Countries the world over are seeking growth, leveraging a wide array of tools and incentives to entice business development. From tax incentives, to reducing regulatory hurdles, governments and investors alike are working to redefine the business landscape. However, a central constituency continually gets overlooked in this endeavor – the small to mid-sized enterprises (SMEs).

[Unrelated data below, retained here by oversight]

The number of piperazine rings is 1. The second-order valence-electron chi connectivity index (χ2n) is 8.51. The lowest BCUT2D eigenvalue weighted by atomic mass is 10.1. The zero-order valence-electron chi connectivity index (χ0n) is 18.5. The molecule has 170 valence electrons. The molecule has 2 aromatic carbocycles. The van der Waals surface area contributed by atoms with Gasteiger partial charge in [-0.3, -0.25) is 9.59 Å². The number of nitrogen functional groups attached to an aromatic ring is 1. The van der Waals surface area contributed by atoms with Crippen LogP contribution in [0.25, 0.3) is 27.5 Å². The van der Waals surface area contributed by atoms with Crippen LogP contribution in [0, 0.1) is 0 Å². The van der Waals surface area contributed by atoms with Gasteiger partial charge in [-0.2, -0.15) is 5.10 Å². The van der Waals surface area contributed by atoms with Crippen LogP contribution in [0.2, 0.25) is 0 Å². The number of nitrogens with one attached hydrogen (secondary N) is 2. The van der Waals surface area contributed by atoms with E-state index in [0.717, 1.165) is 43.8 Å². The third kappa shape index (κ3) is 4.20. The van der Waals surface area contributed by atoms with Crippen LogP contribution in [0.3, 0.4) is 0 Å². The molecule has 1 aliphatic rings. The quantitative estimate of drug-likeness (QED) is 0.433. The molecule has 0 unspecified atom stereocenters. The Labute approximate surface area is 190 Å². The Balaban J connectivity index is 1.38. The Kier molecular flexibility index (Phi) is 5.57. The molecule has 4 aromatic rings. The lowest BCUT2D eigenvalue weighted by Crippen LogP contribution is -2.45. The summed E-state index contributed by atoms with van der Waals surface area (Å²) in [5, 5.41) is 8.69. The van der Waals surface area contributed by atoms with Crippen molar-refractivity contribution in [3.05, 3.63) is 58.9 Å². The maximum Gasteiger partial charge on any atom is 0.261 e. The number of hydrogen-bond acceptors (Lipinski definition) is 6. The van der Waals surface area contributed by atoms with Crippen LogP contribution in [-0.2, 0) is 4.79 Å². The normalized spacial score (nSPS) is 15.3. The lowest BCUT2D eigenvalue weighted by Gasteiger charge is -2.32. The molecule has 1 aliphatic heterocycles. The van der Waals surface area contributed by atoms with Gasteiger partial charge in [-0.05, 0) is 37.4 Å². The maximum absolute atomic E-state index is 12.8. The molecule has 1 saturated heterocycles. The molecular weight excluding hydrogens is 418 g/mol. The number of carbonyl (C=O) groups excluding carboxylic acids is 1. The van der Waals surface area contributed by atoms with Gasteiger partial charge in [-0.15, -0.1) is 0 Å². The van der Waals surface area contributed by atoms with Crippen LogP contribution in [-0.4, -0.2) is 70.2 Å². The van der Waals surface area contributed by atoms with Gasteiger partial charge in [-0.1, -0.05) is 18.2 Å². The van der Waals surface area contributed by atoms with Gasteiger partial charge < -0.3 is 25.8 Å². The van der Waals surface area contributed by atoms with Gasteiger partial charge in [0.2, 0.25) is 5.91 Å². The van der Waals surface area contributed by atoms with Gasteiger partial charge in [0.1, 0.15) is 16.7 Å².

SMEs are widely credited for job creation and spurring economic growth, yet are deemed too risky to support via direct investments. From 1993 to 2013, small firms accounted for 63% of the net new jobs created in the United States.[1] Supporting evidence aside, capital markets shy away from the SMEs. The few who do not, provide funds at unfavorable terms that are not aligned with, or patient enough, to support SME growth trajectories. Not until an SME crosses into ‘large’ firm terrain, do markets and investors become interested.

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